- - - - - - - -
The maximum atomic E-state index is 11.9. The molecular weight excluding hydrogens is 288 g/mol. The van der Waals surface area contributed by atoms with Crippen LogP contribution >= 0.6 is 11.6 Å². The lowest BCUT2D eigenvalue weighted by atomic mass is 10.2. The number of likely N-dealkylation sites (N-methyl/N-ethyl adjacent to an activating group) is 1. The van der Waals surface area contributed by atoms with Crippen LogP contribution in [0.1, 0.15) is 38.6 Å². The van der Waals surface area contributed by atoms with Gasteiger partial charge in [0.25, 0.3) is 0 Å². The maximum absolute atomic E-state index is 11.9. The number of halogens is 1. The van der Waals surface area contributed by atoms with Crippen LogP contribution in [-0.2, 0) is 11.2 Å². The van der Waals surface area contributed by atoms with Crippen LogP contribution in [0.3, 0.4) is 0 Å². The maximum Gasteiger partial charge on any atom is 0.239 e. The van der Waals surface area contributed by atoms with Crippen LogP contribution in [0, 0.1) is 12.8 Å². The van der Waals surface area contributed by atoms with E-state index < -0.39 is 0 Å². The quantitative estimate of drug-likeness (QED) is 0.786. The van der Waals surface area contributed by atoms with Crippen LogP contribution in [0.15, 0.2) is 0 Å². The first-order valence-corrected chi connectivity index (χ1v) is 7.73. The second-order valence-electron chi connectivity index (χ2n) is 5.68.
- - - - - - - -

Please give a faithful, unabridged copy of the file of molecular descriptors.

The maximum atomic E-state index is 11.9. The molecular weight excluding hydrogens is 288 g/mol. The van der Waals surface area contributed by atoms with Crippen LogP contribution >= 0.6 is 11.6 Å². The lowest BCUT2D eigenvalue weighted by atomic mass is 10.2. The number of likely N-dealkylation sites (N-methyl/N-ethyl adjacent to an activating group) is 1. The van der Waals surface area contributed by atoms with Crippen LogP contribution in [0.1, 0.15) is 38.6 Å². The van der Waals surface area contributed by atoms with Gasteiger partial charge in [0.25, 0.3) is 0 Å². The maximum absolute atomic E-state index is 11.9. The number of halogens is 1. The van der Waals surface area contributed by atoms with Crippen LogP contribution in [-0.2, 0) is 11.2 Å². The van der Waals surface area contributed by atoms with Crippen LogP contribution in [0.3, 0.4) is 0 Å². The maximum Gasteiger partial charge on any atom is 0.239 e. The van der Waals surface area contributed by atoms with Crippen LogP contribution in [0, 0.1) is 12.8 Å². The van der Waals surface area contributed by atoms with E-state index < -0.39 is 0 Å². The quantitative estimate of drug-likeness (QED) is 0.786. The van der Waals surface area contributed by atoms with Crippen LogP contribution in [0.15, 0.2) is 0 Å². The first-order valence-corrected chi connectivity index (χ1v) is 7.73. The second-order valence-electron chi connectivity index (χ2n) is 5.68.